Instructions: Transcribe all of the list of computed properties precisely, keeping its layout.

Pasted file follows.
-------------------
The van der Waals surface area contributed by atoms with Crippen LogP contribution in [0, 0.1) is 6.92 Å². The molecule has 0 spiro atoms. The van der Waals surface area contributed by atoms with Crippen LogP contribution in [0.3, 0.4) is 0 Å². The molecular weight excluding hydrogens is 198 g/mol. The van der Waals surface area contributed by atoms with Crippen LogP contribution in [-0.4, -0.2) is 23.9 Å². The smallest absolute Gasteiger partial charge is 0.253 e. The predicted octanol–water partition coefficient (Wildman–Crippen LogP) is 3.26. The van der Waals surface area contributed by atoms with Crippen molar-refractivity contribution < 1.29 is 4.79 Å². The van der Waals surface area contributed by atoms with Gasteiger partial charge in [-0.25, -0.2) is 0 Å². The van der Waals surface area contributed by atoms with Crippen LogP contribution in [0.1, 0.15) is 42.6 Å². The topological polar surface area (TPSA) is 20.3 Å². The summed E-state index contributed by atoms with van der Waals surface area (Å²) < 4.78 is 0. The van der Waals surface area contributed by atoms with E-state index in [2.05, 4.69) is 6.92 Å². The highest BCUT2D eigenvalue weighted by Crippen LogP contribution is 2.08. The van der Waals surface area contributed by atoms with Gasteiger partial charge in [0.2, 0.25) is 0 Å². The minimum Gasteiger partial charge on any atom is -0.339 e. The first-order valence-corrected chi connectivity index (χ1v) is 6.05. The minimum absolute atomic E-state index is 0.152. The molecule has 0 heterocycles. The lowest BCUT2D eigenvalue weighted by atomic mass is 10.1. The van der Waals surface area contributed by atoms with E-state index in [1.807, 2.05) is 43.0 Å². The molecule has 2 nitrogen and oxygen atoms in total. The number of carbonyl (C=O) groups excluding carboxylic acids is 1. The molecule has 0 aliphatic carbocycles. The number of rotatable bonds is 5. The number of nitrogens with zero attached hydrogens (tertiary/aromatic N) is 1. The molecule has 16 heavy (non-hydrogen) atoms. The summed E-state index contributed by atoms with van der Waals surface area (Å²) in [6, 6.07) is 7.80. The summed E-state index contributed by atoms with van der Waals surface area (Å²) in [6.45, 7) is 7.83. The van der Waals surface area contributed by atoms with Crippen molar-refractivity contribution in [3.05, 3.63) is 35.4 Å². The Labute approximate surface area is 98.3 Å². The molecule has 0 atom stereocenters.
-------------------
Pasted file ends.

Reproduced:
The van der Waals surface area contributed by atoms with Crippen LogP contribution in [0, 0.1) is 6.92 Å². The molecule has 0 spiro atoms. The van der Waals surface area contributed by atoms with Crippen LogP contribution in [0.3, 0.4) is 0 Å². The molecular weight excluding hydrogens is 198 g/mol. The van der Waals surface area contributed by atoms with Crippen LogP contribution in [-0.4, -0.2) is 23.9 Å². The smallest absolute Gasteiger partial charge is 0.253 e. The predicted octanol–water partition coefficient (Wildman–Crippen LogP) is 3.26. The van der Waals surface area contributed by atoms with Crippen molar-refractivity contribution < 1.29 is 4.79 Å². The van der Waals surface area contributed by atoms with Gasteiger partial charge in [-0.25, -0.2) is 0 Å². The van der Waals surface area contributed by atoms with Crippen LogP contribution in [0.1, 0.15) is 42.6 Å². The topological polar surface area (TPSA) is 20.3 Å². The summed E-state index contributed by atoms with van der Waals surface area (Å²) < 4.78 is 0. The van der Waals surface area contributed by atoms with E-state index in [2.05, 4.69) is 6.92 Å². The highest BCUT2D eigenvalue weighted by Crippen LogP contribution is 2.08. The van der Waals surface area contributed by atoms with Gasteiger partial charge in [0.2, 0.25) is 0 Å². The minimum Gasteiger partial charge on any atom is -0.339 e. The first-order valence-corrected chi connectivity index (χ1v) is 6.05. The minimum absolute atomic E-state index is 0.152. The molecule has 0 heterocycles. The lowest BCUT2D eigenvalue weighted by atomic mass is 10.1. The van der Waals surface area contributed by atoms with E-state index in [1.807, 2.05) is 43.0 Å². The molecule has 2 nitrogen and oxygen atoms in total. The number of carbonyl (C=O) groups excluding carboxylic acids is 1. The molecule has 0 aliphatic carbocycles. The number of rotatable bonds is 5. The number of nitrogens with zero attached hydrogens (tertiary/aromatic N) is 1. The molecule has 16 heavy (non-hydrogen) atoms. The summed E-state index contributed by atoms with van der Waals surface area (Å²) in [6, 6.07) is 7.80. The summed E-state index contributed by atoms with van der Waals surface area (Å²) in [6.45, 7) is 7.83. The van der Waals surface area contributed by atoms with Crippen molar-refractivity contribution in [3.05, 3.63) is 35.4 Å². The Labute approximate surface area is 98.3 Å². The molecule has 0 atom stereocenters.